Maryland’s requirements for divorce can be tricky. If the cause for the divorce took place within the state, a spouse may file for divorce in the county where either spouse resides, if spouses have been living separately. If the cause that led to the petition took place outside of Maryland, then the spouse seeking the dissolution must be a resident of the state for at least 1 year before they can file for a divorce in Maryland.
Divorce is potentially a long, complicated, and confusing process for all parties involved. However, following a divorce without regard to who is at fault can speed up the process and eliminate some of the complications.
In Maryland, there are two types of divorce: absolute divorce and limited divorce. An absolute divorce is a permanent termination of the marriage. If a court grants an absolute divorce, the final order of the divorce is set forth in a “divorce decree” or “decree.” A limited divorce is a legal action where a married couple is separated. A limited divorce is not a permanent termination of the marriage. Instead, the couple remains legally married while living separate and apart from one another. During a limited divorce, neither spouse may remarry, or have sexual relations with another person. If one spouse has sexual relations with another person, that spouse has committed adultery.
A divorce in Maryland is different in a lot of ways from a divorce in India. The majority of the time, the Indian clients who come to us for help get married back home. For a host of reasons, the marriage unfortunately does not work out and the parties decide to get a divorce.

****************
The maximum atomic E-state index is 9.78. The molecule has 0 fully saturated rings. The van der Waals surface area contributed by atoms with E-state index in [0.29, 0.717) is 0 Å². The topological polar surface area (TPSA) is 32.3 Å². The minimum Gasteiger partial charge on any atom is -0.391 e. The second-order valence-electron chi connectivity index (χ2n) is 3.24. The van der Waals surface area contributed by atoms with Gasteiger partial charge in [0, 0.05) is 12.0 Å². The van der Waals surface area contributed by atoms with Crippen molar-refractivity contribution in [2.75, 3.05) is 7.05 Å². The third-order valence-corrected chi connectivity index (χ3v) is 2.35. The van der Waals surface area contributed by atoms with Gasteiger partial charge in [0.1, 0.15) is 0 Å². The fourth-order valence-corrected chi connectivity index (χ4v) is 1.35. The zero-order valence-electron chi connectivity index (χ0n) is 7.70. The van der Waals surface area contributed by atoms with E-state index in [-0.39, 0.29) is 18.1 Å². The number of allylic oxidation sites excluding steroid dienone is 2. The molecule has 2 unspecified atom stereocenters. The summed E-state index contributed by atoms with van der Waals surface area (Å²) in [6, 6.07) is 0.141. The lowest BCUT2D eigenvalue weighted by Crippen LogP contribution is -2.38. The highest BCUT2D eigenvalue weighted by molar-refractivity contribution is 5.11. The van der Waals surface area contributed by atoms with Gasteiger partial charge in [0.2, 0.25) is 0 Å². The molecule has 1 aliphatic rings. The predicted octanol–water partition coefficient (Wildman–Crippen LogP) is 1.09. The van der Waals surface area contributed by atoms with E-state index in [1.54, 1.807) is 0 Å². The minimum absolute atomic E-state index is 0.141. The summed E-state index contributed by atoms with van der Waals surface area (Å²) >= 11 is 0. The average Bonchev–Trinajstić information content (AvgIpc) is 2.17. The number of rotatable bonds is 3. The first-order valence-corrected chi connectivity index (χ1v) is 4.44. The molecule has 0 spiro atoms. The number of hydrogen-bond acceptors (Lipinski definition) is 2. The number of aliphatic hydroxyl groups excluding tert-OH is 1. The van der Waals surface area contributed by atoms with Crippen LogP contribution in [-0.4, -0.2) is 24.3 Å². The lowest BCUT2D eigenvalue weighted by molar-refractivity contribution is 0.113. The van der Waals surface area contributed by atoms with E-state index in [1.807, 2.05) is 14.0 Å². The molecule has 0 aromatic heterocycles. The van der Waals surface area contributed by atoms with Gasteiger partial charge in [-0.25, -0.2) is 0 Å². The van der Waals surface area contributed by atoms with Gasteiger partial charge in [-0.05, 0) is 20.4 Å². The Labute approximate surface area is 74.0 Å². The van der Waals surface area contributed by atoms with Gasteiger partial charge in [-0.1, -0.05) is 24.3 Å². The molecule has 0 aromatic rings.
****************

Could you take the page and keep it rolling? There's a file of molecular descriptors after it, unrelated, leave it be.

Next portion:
Some of the reasons for getting a divorce are:
- Problems with the in-laws
- One spouse sending a lot of money back home
- Domestic violence
In Maryland, when the parties agree to shared parental rights and responsibilities, the court makes an award absent substantial evidence to the contrary. Like all jurisdictions, the court applies the best interests of the child standard. The court may not show the preference for one parent because of either parent’s gender or the child’s age and gender. The court may grant grandparent or third-party visitation.
In making the determination of custody and visitation, the court will consider a wide range of factors including who is the primary caregiver, whether there has been evidence of abuse, the willingness of the parents to work together, both the parents and the child’s preference regarding custody, how long a parent has been separated from the child, the possible disruption of the child’s life, and anything else the court considers relevant.
If you have children born here as a result of a wedlock that took place back home and if you are here on an H1B or a green card and your spouse wants to take the children back home, you have two options, let your spouse take the children back to your home country or you can fight to keep them in this country. If the children born in US, they are citizens of this country. The courts are going to favor the children staying here, so how do you resolve this child custody issue? Talk to an attorney as to what your options are before things get messy and your spouse takes the children back home.
In Maryland, if you need help with this type of an issue in Montgomery County, Charles County (Waldorf), Rockville, Bethesda, Howard County, Ellicott City or Frederick, do not hesitate to call us for a consultation. The SRIS Law Group can help you best possible outcome based on the facts of your case. If you wish to consult an SRIS Law Group, P.C. attorney, call us at 855-696-3348. B